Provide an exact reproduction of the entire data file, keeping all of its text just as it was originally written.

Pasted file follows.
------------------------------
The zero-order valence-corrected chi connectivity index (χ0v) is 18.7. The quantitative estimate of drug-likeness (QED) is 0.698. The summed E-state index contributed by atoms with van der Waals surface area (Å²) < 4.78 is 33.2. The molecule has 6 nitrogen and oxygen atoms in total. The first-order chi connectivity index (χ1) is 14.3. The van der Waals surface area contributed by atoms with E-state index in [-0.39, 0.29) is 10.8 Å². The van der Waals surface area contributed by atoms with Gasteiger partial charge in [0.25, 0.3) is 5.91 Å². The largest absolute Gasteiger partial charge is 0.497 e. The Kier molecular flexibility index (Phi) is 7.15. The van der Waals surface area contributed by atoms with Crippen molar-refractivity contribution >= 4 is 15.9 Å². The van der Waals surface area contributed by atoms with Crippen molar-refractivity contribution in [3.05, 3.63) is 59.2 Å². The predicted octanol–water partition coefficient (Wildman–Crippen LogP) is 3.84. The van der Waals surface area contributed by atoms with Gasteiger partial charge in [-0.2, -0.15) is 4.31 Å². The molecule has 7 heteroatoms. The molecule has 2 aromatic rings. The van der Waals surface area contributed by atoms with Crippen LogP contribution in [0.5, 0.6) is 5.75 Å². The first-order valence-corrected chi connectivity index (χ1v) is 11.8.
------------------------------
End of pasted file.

The zero-order valence-corrected chi connectivity index (χ0v) is 18.7. The quantitative estimate of drug-likeness (QED) is 0.698. The summed E-state index contributed by atoms with van der Waals surface area (Å²) < 4.78 is 33.2. The molecule has 6 nitrogen and oxygen atoms in total. The first-order chi connectivity index (χ1) is 14.3. The van der Waals surface area contributed by atoms with E-state index in [-0.39, 0.29) is 10.8 Å². The van der Waals surface area contributed by atoms with Gasteiger partial charge in [0.25, 0.3) is 5.91 Å². The largest absolute Gasteiger partial charge is 0.497 e. The Kier molecular flexibility index (Phi) is 7.15. The van der Waals surface area contributed by atoms with Crippen molar-refractivity contribution >= 4 is 15.9 Å². The van der Waals surface area contributed by atoms with Crippen molar-refractivity contribution in [3.05, 3.63) is 59.2 Å². The predicted octanol–water partition coefficient (Wildman–Crippen LogP) is 3.84. The van der Waals surface area contributed by atoms with Gasteiger partial charge in [-0.2, -0.15) is 4.31 Å². The molecule has 7 heteroatoms. The molecule has 2 aromatic rings. The van der Waals surface area contributed by atoms with Crippen LogP contribution in [0.5, 0.6) is 5.75 Å². The first-order valence-corrected chi connectivity index (χ1v) is 11.8.